NFU Mutual Smallholding Insurance

Author Topic: Soft rushes  (Read 2025 times)

Black Sheep

  • Joined Sep 2015
  • Briercliffe
    • Monk Hall Farm
Soft rushes
« on: October 10, 2016, 01:36:39 pm »
Hi all,

I wonder if I can seek your collective wisdom? We are still on the hunt for a suitable place for our smallholding and viewed a possibility at the weekend. However much of the land is covered in soft rushes. For context we're talking about 280m above sea-level in the West Pennines, the land is sloping, east-facing and half-way up the valley side or more (so not stuck in the bottom). Some pictures are attached.

My reading here and elsewhere (e.g. Soil Association field labs, SAC) suggests that wet ground and acidic pH contribute to this problem and that there are a number of strategies for improving the grazing potential (I would like some sheep - most likely by primitives). But it has been hard to find out whether people have had much success starting from such a bad position or in moorland areas where it will be harder.

Walking the land it did not seem too wet - aside from around a couple of small ponds and in the ditches there was no sign of surface water and no squelching underfoot, which is something in itself for this area, although we aren't really into autumn yet. Between and underneath the clumps there seems to be some strong grass growth (although I'm not skilled enough to know which types) and there are more open areas that haven't been invaded by rush as yet. I noted a few molehills in a few areas - which suggests to me that there isn't a very high water table as otherwise their tunnels would flood and earthworms wouldn't survive - is that a reasonable interpretation?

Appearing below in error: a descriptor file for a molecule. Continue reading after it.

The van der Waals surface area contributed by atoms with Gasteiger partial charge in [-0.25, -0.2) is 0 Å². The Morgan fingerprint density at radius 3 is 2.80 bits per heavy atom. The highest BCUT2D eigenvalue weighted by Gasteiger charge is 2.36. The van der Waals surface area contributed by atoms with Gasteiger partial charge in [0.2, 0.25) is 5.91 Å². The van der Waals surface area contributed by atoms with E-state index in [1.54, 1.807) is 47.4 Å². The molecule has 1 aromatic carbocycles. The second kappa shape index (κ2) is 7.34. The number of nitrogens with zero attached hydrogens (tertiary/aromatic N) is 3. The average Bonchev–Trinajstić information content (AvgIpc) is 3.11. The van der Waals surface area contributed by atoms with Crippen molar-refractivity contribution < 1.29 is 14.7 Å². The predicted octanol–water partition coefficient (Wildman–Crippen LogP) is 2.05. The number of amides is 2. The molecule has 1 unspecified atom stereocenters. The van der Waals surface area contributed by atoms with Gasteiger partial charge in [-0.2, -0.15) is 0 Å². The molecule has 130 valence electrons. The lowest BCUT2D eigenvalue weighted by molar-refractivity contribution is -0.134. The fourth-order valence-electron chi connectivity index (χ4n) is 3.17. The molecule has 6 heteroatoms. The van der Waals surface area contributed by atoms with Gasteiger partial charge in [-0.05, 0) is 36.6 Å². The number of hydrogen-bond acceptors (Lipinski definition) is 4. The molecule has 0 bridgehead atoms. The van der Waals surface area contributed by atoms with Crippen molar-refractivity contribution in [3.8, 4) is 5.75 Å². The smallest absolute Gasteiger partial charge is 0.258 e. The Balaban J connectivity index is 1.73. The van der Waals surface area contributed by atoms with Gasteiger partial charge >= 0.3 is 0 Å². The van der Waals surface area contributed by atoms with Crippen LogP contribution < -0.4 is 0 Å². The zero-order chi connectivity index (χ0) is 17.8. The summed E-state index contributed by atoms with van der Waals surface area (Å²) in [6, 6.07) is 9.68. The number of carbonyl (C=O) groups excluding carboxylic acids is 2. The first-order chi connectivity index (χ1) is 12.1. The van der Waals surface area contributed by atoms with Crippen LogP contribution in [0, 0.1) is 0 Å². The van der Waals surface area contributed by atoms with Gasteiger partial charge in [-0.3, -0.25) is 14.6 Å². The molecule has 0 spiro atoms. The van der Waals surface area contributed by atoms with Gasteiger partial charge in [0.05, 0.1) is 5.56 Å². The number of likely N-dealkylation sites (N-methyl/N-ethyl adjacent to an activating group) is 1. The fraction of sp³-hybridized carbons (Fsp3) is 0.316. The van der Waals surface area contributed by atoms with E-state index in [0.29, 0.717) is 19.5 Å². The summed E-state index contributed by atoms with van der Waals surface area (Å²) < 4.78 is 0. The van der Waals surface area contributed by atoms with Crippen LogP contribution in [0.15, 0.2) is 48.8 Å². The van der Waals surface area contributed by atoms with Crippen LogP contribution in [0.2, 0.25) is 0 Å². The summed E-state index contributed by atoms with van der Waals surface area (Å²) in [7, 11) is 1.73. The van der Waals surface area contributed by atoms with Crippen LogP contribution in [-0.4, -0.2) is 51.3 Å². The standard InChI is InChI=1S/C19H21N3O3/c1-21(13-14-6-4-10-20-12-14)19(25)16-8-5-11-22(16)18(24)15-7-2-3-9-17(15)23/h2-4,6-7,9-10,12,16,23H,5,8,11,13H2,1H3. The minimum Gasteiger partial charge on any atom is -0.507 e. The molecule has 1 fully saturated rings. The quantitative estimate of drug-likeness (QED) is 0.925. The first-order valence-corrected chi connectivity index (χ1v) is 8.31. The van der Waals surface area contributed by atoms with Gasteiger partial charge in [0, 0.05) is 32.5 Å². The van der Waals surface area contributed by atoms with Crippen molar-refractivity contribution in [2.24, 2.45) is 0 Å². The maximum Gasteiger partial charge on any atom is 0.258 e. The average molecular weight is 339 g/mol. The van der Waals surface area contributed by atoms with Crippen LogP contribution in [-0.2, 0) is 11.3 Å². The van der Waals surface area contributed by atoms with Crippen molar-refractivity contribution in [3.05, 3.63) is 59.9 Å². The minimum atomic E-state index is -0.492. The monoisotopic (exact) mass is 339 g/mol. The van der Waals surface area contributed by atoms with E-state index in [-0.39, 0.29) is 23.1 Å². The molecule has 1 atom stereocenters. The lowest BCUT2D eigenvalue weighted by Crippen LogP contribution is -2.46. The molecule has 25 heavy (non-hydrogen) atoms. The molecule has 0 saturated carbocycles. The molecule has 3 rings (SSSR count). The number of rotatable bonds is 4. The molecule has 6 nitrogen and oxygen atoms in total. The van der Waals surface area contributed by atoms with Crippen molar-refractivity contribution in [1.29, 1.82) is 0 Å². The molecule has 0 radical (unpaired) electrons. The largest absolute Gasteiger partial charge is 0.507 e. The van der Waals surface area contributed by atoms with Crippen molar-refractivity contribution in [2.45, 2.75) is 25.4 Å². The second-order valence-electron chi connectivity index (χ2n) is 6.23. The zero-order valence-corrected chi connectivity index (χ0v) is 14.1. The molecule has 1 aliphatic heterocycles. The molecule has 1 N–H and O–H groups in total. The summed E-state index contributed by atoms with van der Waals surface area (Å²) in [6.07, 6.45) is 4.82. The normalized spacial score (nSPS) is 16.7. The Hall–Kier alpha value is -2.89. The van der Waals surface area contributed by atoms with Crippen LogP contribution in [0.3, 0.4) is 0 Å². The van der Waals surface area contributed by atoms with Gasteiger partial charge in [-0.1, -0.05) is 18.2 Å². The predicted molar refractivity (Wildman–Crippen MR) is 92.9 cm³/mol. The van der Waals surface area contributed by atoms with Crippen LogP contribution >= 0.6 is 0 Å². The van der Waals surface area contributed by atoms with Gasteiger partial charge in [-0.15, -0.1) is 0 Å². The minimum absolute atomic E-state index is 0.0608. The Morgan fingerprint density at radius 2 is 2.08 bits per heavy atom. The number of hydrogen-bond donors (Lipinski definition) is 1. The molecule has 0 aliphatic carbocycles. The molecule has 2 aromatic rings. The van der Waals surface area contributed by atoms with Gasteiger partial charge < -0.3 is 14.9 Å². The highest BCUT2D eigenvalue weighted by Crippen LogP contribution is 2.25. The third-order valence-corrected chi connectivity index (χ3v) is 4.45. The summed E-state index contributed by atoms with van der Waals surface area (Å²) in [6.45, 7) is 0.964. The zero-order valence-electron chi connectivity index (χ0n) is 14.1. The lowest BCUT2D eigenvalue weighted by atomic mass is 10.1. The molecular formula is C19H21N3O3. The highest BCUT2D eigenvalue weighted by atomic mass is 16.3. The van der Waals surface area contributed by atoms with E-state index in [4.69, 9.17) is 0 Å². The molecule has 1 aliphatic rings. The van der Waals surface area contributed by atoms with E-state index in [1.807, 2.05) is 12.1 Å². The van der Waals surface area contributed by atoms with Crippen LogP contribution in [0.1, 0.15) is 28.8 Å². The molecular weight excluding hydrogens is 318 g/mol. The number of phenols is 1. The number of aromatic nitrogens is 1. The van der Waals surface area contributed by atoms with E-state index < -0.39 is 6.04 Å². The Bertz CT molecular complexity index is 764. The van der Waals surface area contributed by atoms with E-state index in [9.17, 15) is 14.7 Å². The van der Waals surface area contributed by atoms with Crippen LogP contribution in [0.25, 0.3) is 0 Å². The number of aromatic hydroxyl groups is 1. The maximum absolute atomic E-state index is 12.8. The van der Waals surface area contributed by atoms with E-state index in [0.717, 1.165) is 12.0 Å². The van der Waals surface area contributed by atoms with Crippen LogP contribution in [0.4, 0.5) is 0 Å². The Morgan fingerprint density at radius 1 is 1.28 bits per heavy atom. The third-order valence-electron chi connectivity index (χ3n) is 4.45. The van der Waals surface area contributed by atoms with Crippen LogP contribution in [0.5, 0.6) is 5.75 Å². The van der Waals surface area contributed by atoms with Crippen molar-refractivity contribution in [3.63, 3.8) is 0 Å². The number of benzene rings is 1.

The land used to be used to graze a few horses but has been unused for a few years by the looks of things. There are a number of other rushy fields close by too but also some better grazing with far less rush, both adjoining and within sight - that would look to have similar conditions. The older satellite images in Google Earth seem to show far less rush.

Would it be reasonable to assume that the rushes have taken advantage of undergrazing and proliferated, given that the ground conditions are always going to be favourable for them if not kept in check? If so, is it reasonable to assume that with some regular mowing/topping followed by grazing that the reeds could be kept at bay to some degree and improve the stocking potential of the land? My very inexpert guesstimate is that in the current state the stocking density probably wouldn't be able to exceed one primitive ewe (plus lambs) per acre year-round - is this about right? What would you think is potentially achievable stocking density with some mowing and grazing to reduce the reeds?

There's about 3 acres of land like this with the property, which would seriously limit sheep, if not make it completely unviable if the grazing can't be readily improved. Although there is more land that could be added it would only be worth while if it could also be improved.

How have your rush control strategies worked out? How bad was it when you began?

Thanks for any information, advice and suggestions :-)